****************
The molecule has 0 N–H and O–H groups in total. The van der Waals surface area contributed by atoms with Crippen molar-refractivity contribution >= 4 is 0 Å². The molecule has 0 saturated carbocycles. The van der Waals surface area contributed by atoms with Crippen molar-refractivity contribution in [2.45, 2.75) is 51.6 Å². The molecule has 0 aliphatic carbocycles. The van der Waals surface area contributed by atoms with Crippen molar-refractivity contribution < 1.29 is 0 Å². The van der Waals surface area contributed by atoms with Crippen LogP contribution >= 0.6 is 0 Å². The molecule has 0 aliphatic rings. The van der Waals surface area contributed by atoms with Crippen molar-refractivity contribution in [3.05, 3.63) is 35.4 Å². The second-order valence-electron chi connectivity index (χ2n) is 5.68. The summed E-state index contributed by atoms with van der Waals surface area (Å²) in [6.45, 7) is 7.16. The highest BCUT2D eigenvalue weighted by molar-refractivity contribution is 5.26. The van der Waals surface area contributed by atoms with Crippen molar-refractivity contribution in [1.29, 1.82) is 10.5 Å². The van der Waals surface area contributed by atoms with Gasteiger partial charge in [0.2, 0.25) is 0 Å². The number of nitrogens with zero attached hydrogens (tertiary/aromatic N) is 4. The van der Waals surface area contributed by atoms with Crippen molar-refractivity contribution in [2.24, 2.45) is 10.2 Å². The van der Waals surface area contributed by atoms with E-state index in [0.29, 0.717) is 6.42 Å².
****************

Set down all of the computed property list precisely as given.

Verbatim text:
The molecule has 0 N–H and O–H groups in total. The van der Waals surface area contributed by atoms with Crippen molar-refractivity contribution >= 4 is 0 Å². The molecule has 0 saturated carbocycles. The van der Waals surface area contributed by atoms with Crippen molar-refractivity contribution in [2.45, 2.75) is 51.6 Å². The molecule has 0 aliphatic carbocycles. The van der Waals surface area contributed by atoms with Crippen molar-refractivity contribution < 1.29 is 0 Å². The van der Waals surface area contributed by atoms with Crippen LogP contribution >= 0.6 is 0 Å². The molecule has 0 aliphatic rings. The van der Waals surface area contributed by atoms with Crippen molar-refractivity contribution in [3.05, 3.63) is 35.4 Å². The second-order valence-electron chi connectivity index (χ2n) is 5.68. The summed E-state index contributed by atoms with van der Waals surface area (Å²) in [6.45, 7) is 7.16. The highest BCUT2D eigenvalue weighted by molar-refractivity contribution is 5.26. The van der Waals surface area contributed by atoms with Crippen molar-refractivity contribution in [1.29, 1.82) is 10.5 Å². The van der Waals surface area contributed by atoms with Gasteiger partial charge in [0.2, 0.25) is 0 Å². The number of nitrogens with zero attached hydrogens (tertiary/aromatic N) is 4. The van der Waals surface area contributed by atoms with Crippen molar-refractivity contribution in [2.24, 2.45) is 10.2 Å². The van der Waals surface area contributed by atoms with E-state index in [0.29, 0.717) is 6.42 Å².